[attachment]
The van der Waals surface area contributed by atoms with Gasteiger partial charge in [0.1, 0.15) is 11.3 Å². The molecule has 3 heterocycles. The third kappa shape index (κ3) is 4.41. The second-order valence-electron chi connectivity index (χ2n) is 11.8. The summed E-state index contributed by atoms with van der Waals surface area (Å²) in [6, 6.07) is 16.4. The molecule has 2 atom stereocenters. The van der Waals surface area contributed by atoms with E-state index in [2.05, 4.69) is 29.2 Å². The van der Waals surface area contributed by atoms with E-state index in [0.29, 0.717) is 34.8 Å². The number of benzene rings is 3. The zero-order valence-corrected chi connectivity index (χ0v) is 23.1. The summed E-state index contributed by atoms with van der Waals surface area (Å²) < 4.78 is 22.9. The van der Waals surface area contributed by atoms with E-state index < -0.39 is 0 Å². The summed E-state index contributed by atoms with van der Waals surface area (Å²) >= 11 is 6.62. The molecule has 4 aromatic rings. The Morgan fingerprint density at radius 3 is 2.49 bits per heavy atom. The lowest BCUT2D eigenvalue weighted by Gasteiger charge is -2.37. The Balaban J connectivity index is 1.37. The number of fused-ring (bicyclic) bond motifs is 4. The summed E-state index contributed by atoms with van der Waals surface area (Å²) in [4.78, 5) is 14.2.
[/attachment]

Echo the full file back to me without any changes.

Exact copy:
The van der Waals surface area contributed by atoms with Gasteiger partial charge in [0.1, 0.15) is 11.3 Å². The molecule has 3 heterocycles. The third kappa shape index (κ3) is 4.41. The second-order valence-electron chi connectivity index (χ2n) is 11.8. The summed E-state index contributed by atoms with van der Waals surface area (Å²) in [6, 6.07) is 16.4. The molecule has 2 atom stereocenters. The van der Waals surface area contributed by atoms with E-state index in [2.05, 4.69) is 29.2 Å². The van der Waals surface area contributed by atoms with E-state index in [0.29, 0.717) is 34.8 Å². The number of benzene rings is 3. The zero-order valence-corrected chi connectivity index (χ0v) is 23.1. The summed E-state index contributed by atoms with van der Waals surface area (Å²) < 4.78 is 22.9. The van der Waals surface area contributed by atoms with E-state index < -0.39 is 0 Å². The summed E-state index contributed by atoms with van der Waals surface area (Å²) >= 11 is 6.62. The molecule has 4 aromatic rings. The Morgan fingerprint density at radius 3 is 2.49 bits per heavy atom. The lowest BCUT2D eigenvalue weighted by Gasteiger charge is -2.37. The Balaban J connectivity index is 1.37. The number of fused-ring (bicyclic) bond motifs is 4. The summed E-state index contributed by atoms with van der Waals surface area (Å²) in [4.78, 5) is 14.2.